Selecting seats is free.  Many airlines (ahem, British Airways) charge for selecting a seat on international long-haul flights.  I think charging to pick a seat on an 8+ hour flight is completely ridiculous, so I was happy we could pick seats for free here.

Take Note

Delays.  We were delayed taking off from SFO because the inbound flight from DUB was delayed.  We were delayed on the way back home as well.  I looked up historical averages and they are rated as “average” and “poor,” respectively.  The delays were about 30 minutes each.  Not a huge deal, but it made us wait even longer to eat dinner (see below).

Seat pitch is just a tad slimmer.  The seat configuration on the Airbus A330 felt just a tiny bit tight.  Looking up how it compares to other flights we usually take, it was listed as having an inch less space.

No free alcohol.  I’m used to free alcohol of some kind on international long-haul, even if it’s just wine.  There is no free alcohol on Aer Lingus economy.  Again, not a huge deal but it was just a surprise.

Drink service.  This was a bit odd.  The drink service after takeoff was the only drink service until breakfast (except for tea and coffee).  Meaning, the drink you got had to last you through dinner.  We didn’t realize that until dinner was served and we got a tiny water on the tray.  On other airlines, there is usually a drink cart following the food cart.  It was difficult to make that drink last because . . .

Lag time for food.  Again, something we just found odd.  It took them a while to get the food carts going.  We took off (late) around 7pm so it was definitely dinner time.  I found out later that economy passengers can pre-buy the business class meal.  I don’t mind the regular meal.  However, everyone who ordered the business class meal got served first (it was a while before they got served in the first place), then there was a lag before we were served.

No overnight snacks.  Usually overnight, airlines will put peanuts, crackers, or some basic item in the galley (even ice cream).  No overnight snacks on Aer Lingus — if you wanted something you had to buy it.

Breakfast a bit slim.  Before landing in DUB, we got a cold sandwich.  Before landing in SFO, we got a granola bar.  Contrast that to my recent American Airlines flight to London, where we got a yogurt with granola to mix in, plus a bag of dried fruit.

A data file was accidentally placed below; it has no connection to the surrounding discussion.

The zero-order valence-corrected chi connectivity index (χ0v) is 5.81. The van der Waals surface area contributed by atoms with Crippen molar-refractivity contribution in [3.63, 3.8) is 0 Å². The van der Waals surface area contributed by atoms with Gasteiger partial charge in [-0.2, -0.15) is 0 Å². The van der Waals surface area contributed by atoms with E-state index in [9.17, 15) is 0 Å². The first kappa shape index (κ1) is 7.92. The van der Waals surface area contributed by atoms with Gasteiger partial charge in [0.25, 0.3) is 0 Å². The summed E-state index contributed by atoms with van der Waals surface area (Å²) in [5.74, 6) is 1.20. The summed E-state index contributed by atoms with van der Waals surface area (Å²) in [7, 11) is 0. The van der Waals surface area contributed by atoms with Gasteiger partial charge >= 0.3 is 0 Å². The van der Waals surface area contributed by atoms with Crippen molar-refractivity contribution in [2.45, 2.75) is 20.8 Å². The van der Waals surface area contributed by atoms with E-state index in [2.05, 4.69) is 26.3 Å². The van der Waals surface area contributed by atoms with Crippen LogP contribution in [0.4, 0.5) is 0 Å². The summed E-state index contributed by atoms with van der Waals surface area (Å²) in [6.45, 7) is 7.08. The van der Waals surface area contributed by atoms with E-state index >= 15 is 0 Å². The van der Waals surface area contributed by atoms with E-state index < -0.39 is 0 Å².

Luggage issue.  This is probably unique to our flight, but back in SFO, there was a bag jam (don’t ask me what that means, that’s what we were told).  We had to wait over an hour to get our suitcases.  I would have been okay with this, stuff happens.  But the Aer Lingus agent in the baggage claim and the SFO rep were totally uninterested in figuring out what the problem was until we’d been standing there for 40 minutes with no information.

So again, none of these are deal breakers.  They can seem a bit nit picky, but I think if we’d known the above before our trip, we still would have taken the flight but would have prepared differently.

Click here to see a photo index for all my posts on Ireland

Mr. P and I traveled to Dublin for a long weekend in March.  Learn how to plan a trip to Europe for the weekend (even coming all the way from California) here

Weekend in Dublin: A Summary and Some Thoughts

Weekend in Dublin by Natalie Parker

I can’t wait to tell you about our long weekend in Dublin.  We had the best time!  We’d never been to Dublin nor Ireland before, so we tried to strike the right balance of exploring but not overdoing it.

We let ourselves do what we wanted to when we wanted to — we didn’t worry about what we should be doing.  If you’re familiar with Dublin, you’ll see quite a few sights missing from the list below.  We split our time between tourist attractions and just getting a feel of the city.  We chose sleeping in over trying to cram our days.

We were very lucky with the weather, but it was cloudy the day we were supposed to see the solar eclipse.  Can’t win ’em all!

Note: Keep an eye on this post, I’ll add links as I post more details for each thing.

Travel, Transit, & Lodging

Aer Lingus Economy Class direct to/from SFO to DUB.  We only do weekend trips where we can fly direct and Dublin was the cheapest of all European locations on the weekend we wanted to go.  We learned that the lower prices came with fewer amenities than we’re used to in transatlantic economy.  Next time, we’ll consider that when comparing prices.

AirBNB: Benedikt’s 1-bedroom flat.  Really happy with our choice to stay here.  The location was top-notch and we were able to walk to most places.  Despite being close to the action, it was quiet and we slept really well.  We didn’t use the apartment for apartment-type things like eating in, but we couldn’t have gotten a better price on a hotel.  The apartment is more lived-in in person than the pictures, but we were happy overall.  Benedikt also gave us some great food and drink recommendations.